LOWER EAST SIDE, Manhattan — Wednesday was the last day of school for more than a million New York City public school students, but the actual number of children who bothered to show up for the last day of school is estimated to be a fraction of that number.
Among the no-shows this week is the person who runs all 1,700 schools in the system: Chancellor Carmen Fariña. Her vacation at a time when families are expected to have their children in class, as well as the super-short final school week, raised questions among parents.
Public schools were closed Monday for Eid al-Fitr.
"We were off Monday," said Manny Soto, a parent of a rising fifth grader at P.S. 64 on the Lower East Side. "[We had a] half day yesterday and today," Soto continued. "They should've just ended school on Friday."
Other parents, like Felicha Morales, the mother of a rising fourth grader, agreed.
"Some of the parents work, so its very inconvenient to leave work, then pick up the kid here," she said.
A fifth grade student pointed out the other issue with the way the last week of the school year has played out — low attendance rates.
"It was half empty of kids," Jayden Cadiz said about his classroom's attendance on Tuesday, which was also a half day. Final numbers for Wednesday are not yet available.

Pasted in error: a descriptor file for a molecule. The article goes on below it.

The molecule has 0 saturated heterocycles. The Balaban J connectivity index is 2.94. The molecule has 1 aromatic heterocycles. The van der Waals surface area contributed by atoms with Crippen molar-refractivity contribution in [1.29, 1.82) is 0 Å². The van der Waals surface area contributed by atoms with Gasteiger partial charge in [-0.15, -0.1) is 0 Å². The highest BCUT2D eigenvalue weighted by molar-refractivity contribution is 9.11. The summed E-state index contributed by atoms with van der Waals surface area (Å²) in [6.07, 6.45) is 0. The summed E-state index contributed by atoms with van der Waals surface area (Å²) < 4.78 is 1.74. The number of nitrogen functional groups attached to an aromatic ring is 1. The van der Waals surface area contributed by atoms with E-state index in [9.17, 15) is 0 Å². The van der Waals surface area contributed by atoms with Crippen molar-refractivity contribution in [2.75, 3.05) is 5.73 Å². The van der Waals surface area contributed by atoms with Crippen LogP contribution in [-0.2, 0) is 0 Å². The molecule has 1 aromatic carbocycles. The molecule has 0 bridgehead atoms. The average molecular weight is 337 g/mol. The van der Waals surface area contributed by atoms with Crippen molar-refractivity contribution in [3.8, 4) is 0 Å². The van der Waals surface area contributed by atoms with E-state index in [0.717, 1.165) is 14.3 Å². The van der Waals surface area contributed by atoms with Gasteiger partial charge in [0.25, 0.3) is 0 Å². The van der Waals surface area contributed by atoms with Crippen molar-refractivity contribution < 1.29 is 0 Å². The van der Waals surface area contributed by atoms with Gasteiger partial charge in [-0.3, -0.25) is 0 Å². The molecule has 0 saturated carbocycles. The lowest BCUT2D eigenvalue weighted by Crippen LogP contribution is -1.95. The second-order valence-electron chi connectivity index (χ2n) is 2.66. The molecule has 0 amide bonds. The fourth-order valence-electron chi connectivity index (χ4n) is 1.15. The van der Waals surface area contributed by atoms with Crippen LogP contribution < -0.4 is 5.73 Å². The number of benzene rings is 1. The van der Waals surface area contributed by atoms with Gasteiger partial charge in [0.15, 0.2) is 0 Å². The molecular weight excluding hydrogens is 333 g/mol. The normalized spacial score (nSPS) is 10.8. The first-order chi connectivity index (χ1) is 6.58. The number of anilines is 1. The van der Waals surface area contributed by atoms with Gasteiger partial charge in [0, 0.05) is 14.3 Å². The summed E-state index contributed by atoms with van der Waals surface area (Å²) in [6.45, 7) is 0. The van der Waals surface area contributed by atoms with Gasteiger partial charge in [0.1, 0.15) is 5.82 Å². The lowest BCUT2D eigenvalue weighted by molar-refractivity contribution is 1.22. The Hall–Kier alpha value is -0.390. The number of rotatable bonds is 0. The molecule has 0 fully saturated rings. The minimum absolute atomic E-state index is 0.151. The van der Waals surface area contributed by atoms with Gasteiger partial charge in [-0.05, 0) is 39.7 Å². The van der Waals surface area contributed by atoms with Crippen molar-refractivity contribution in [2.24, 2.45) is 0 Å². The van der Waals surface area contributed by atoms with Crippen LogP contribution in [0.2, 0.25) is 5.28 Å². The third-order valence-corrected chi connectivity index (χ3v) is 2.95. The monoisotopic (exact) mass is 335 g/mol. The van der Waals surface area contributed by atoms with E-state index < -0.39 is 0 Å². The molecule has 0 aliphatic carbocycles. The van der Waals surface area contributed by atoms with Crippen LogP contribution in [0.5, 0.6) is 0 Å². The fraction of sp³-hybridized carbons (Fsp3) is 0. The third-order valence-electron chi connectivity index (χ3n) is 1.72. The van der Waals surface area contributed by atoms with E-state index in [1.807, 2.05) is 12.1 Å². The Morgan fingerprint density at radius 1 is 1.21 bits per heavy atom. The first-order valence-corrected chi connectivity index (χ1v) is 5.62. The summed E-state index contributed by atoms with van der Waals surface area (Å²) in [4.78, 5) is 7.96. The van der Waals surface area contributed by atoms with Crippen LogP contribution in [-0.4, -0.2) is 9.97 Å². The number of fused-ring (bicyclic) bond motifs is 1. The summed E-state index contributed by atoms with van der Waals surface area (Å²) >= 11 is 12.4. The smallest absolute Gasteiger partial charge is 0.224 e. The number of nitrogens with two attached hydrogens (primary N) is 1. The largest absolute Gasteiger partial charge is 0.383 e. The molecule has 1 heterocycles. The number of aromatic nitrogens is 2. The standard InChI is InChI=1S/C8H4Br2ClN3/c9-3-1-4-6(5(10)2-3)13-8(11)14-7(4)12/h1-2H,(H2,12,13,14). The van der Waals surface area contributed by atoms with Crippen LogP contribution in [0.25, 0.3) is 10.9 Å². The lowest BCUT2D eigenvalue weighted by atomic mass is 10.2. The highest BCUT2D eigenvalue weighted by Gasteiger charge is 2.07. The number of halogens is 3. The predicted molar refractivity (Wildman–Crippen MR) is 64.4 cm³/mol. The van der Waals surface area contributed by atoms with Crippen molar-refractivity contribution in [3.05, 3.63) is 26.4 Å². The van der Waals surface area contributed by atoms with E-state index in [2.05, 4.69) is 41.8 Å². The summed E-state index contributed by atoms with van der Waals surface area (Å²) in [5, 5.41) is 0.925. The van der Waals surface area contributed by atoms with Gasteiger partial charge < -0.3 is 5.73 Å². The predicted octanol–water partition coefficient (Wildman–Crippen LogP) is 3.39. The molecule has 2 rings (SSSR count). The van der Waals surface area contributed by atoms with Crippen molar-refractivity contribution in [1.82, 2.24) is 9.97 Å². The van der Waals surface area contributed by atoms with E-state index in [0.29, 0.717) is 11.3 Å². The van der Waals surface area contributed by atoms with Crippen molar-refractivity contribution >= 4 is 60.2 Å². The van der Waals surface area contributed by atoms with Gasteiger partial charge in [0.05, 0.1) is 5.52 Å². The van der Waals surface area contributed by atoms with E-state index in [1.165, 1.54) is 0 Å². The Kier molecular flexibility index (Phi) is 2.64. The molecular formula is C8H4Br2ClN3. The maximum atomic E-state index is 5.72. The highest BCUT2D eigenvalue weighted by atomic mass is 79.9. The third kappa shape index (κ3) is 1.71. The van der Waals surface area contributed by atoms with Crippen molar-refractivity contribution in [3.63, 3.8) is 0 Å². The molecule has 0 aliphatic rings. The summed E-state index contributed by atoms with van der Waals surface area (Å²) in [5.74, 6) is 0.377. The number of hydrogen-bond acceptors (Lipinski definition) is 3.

Education professor and author David Bloomfied looks at the super-short final week from a policy perspective, and the view is not pretty.
"Making kids attend school when the building is half empty, and the students are not learning is ridiculous and loses credibility for the public schools and the mayor," Bloomfied said. "State aid flows with the number of school days. So we're getting money for that, even though the money will decrease because of a lack of attendance."
As for Chancellor Carmen Fariña's lack of attendance, Department of Education spokesperson Toya Holness told PIX11 News in a statement, "The Chancellor had a longstanding family commitment to be the primary caretaker of her grandchildren on a trip, and is in constant communication with her senior staff while she’s away.”
DOE attendance numbers also show that Tuesday's attendance was 69.4 percent, just a hair higher than the second to last day of school in 2016, which was 69.3 percent.
Regarding Fariña not being present on Tuesday or Wednesday, particularly at a time when state legislators in Albany are holding a special session now to see if Fariña's boss, Mayor Bill de Blasio, will retain control of public schools, Bloomfield said, "She should've been here for the image of it and because mayoral control is at risk."